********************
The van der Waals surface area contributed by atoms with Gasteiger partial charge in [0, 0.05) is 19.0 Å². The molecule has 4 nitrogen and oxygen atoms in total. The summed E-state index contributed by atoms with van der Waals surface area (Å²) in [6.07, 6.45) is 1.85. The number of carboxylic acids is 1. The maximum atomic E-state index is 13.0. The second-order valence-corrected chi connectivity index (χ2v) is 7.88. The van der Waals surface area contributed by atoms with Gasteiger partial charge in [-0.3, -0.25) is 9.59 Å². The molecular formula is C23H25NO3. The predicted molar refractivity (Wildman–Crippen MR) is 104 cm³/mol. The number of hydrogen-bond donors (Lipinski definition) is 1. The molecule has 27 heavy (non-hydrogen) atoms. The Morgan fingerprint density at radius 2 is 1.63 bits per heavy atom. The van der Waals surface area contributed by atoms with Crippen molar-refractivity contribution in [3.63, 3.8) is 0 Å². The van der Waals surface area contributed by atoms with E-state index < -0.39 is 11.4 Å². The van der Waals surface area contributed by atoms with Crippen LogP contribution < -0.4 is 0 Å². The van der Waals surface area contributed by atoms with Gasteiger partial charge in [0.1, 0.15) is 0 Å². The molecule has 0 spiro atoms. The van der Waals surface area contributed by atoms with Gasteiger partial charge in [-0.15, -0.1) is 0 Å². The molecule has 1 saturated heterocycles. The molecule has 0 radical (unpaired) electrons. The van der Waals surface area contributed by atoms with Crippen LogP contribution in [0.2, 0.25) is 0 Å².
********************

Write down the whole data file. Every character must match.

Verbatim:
The van der Waals surface area contributed by atoms with Gasteiger partial charge in [0, 0.05) is 19.0 Å². The molecule has 4 nitrogen and oxygen atoms in total. The summed E-state index contributed by atoms with van der Waals surface area (Å²) in [6.07, 6.45) is 1.85. The number of carboxylic acids is 1. The maximum atomic E-state index is 13.0. The second-order valence-corrected chi connectivity index (χ2v) is 7.88. The van der Waals surface area contributed by atoms with Gasteiger partial charge in [-0.3, -0.25) is 9.59 Å². The molecular formula is C23H25NO3. The predicted molar refractivity (Wildman–Crippen MR) is 104 cm³/mol. The number of hydrogen-bond donors (Lipinski definition) is 1. The molecule has 27 heavy (non-hydrogen) atoms. The Morgan fingerprint density at radius 2 is 1.63 bits per heavy atom. The van der Waals surface area contributed by atoms with Crippen molar-refractivity contribution in [3.63, 3.8) is 0 Å². The van der Waals surface area contributed by atoms with E-state index < -0.39 is 11.4 Å². The van der Waals surface area contributed by atoms with Crippen LogP contribution < -0.4 is 0 Å². The van der Waals surface area contributed by atoms with Gasteiger partial charge in [0.1, 0.15) is 0 Å². The molecule has 0 spiro atoms. The van der Waals surface area contributed by atoms with Gasteiger partial charge in [-0.15, -0.1) is 0 Å². The molecule has 1 saturated heterocycles. The molecule has 0 radical (unpaired) electrons. The van der Waals surface area contributed by atoms with Crippen LogP contribution in [0.2, 0.25) is 0 Å².